Artificial intelligence (AI) has been around for decades, with the first research coming into fruition in the 1950s. That was when the term was formally coined, and the technology continues to be studied and utilized by academics and researchers alike. But in recent years, we’ve seen mass adoption and usage of AI applications across all industries. As new developments arise in AI, more organizations are investing their resources into honing the business applications of the technology. In fact, global spending on AI tech and robotic process automation is predicted to reach almost $35 billion by 2023 ⁠— further proving the surge in demand for this technology.

However, there is a rising concern about the various biases in AI systems and its extensive impact on society as a whole. In general, some level of bias among humans is normal, as these implicit biases are shaped by our unique experiences. But while normal, unconscious bias can be harmful — especially when it goes unchecked. We are seeing increasing evidence of that happening in AI.

Since AI is the simulation of human intelligence in machines, it’s not surprising to see  biases make their way into AI systems — including racial biases. This predisposition against certain races can have harmful consequences on people.

One way racial bias seeps into AI is through data. The data used to feed and train the AI system may reflect human subjectivity and substratal social biases. This is because some AI models may not be fed with the sufficient data to make predictions that can benefit everyone. On top of this, algorithms can also be at fault in boosting the racial biases in AI systems, especially if the model is not trained properly in identifying when it is learning a bias.

For example, a study published in Science has found that an algorithm used in US hospitals to distribute health care to patients has been discriminating against people of colour. The algorithm was more likely to refer white people for health improvement programs than Blackpatients who were just as in need of care. This is incredibly alarming, as the algorithm was used all over the country and used to manage care for at least 200 million people in the US.


AI used in hiring and talent procurement can also fall victim to racial bias. While AI use in recruitment has been noted to streamline the process and even mitigate ageism in the workplace, flawed datasets used to create AI systems can exclude many people from candidacy pools — instead favouring those in predominantly white zip codes and addresses.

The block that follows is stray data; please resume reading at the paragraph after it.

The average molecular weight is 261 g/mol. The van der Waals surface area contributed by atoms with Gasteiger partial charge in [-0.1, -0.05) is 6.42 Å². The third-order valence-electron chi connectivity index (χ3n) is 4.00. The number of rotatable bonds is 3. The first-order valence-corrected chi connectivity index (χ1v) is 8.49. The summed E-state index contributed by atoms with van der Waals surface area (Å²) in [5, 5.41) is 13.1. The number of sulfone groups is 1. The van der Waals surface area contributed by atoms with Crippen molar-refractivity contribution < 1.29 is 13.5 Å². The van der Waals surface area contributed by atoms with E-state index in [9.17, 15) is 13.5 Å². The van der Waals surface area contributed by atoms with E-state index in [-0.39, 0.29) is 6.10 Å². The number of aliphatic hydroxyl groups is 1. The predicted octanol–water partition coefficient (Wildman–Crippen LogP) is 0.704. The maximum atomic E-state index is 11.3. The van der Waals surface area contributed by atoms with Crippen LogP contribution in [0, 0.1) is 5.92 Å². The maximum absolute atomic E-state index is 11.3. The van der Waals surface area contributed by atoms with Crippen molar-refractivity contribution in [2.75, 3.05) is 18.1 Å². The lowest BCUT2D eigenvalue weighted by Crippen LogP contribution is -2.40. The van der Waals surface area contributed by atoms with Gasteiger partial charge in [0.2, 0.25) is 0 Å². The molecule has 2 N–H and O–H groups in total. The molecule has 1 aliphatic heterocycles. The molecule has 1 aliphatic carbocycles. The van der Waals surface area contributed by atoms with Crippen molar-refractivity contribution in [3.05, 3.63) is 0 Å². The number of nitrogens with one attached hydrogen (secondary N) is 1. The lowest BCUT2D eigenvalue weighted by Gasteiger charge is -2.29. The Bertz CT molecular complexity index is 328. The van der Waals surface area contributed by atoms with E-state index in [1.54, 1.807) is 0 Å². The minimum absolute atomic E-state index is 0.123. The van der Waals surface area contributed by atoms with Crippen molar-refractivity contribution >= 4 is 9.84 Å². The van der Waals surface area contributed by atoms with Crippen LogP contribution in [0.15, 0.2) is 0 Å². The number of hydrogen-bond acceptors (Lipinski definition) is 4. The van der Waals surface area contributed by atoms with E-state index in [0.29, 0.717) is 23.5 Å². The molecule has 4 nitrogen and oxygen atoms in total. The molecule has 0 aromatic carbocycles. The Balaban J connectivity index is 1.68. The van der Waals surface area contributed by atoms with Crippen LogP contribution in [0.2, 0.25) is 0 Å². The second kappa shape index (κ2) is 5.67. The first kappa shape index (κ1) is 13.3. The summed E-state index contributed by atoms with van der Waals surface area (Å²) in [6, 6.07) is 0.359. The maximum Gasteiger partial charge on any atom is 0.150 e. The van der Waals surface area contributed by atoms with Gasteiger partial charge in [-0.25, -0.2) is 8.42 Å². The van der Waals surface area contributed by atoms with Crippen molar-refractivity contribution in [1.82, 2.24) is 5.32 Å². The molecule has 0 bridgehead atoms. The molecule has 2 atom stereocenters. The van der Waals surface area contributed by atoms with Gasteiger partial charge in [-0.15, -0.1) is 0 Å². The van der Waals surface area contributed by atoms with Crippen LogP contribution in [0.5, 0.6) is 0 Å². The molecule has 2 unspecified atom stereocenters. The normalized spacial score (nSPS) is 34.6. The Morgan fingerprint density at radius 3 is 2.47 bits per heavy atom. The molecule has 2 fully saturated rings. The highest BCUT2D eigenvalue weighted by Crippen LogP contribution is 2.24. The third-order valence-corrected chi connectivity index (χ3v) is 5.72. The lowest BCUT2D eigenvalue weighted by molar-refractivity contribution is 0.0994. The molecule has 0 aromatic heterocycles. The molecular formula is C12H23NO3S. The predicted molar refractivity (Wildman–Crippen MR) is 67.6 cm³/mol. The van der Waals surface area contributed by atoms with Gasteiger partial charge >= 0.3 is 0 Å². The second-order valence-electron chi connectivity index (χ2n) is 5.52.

Addressing the racial bias in AI requires a massive overhaul of existing systems and processes. For one, there needs to be more people from historically underrepresented backgrounds involved in developing AI systems — but minority groups remain underrepresented in the STEM industry, particularly those from Black, Indigenous, Hispanic backgrounds. And for people who identify with one or more of these identities and are also disabled, representation is even lower. In order to combat this widening racial gap in the STEM workforce, STEM education needs to be more accessible to underprivileged minority groups. Aside from grants and scholarships, accessibility through remote learning can encourage racially marginalized individuals to enroll in STEM courses.

In response, many of today’s universities and colleges are now offering fully remote STEM programs, such as computer science, mathematics, and even data analytics. Indeed, the online data analytics degrees offered today can be done anywhere and anytime — thus levelling the playing field for individuals who may not have the same time and resources for traditional education. Such programs are just as competitive, and they provide students with a solid foundation in data visualization, forecasting and predictive modeling, and using operational data with analytical tools. These are all principles that are said to shape the future of businesses. And with annual worldwide data predicted to reach 180 trillion gigabytes by 2025, it’s important that future AI and STEM professionals are diverse and understand the nuances in data. This is one of the best ways to lessen AI bias, but it can only be achieved with more inclusive education — which such remote learning programs are helping to address.

In addition, having sound methodologies for building models can also help in creating truly subjective AI systems. This entails having crystal clear objectives, extensive data assessment, selecting the most appropriate algorithms, and continuous refining. By listening to feedback and constantly incorporating new information, AI developers can also have a much better chance at creating AI systems that are fair and impartial for everyone.

Exclusively written for by Rachel Jill.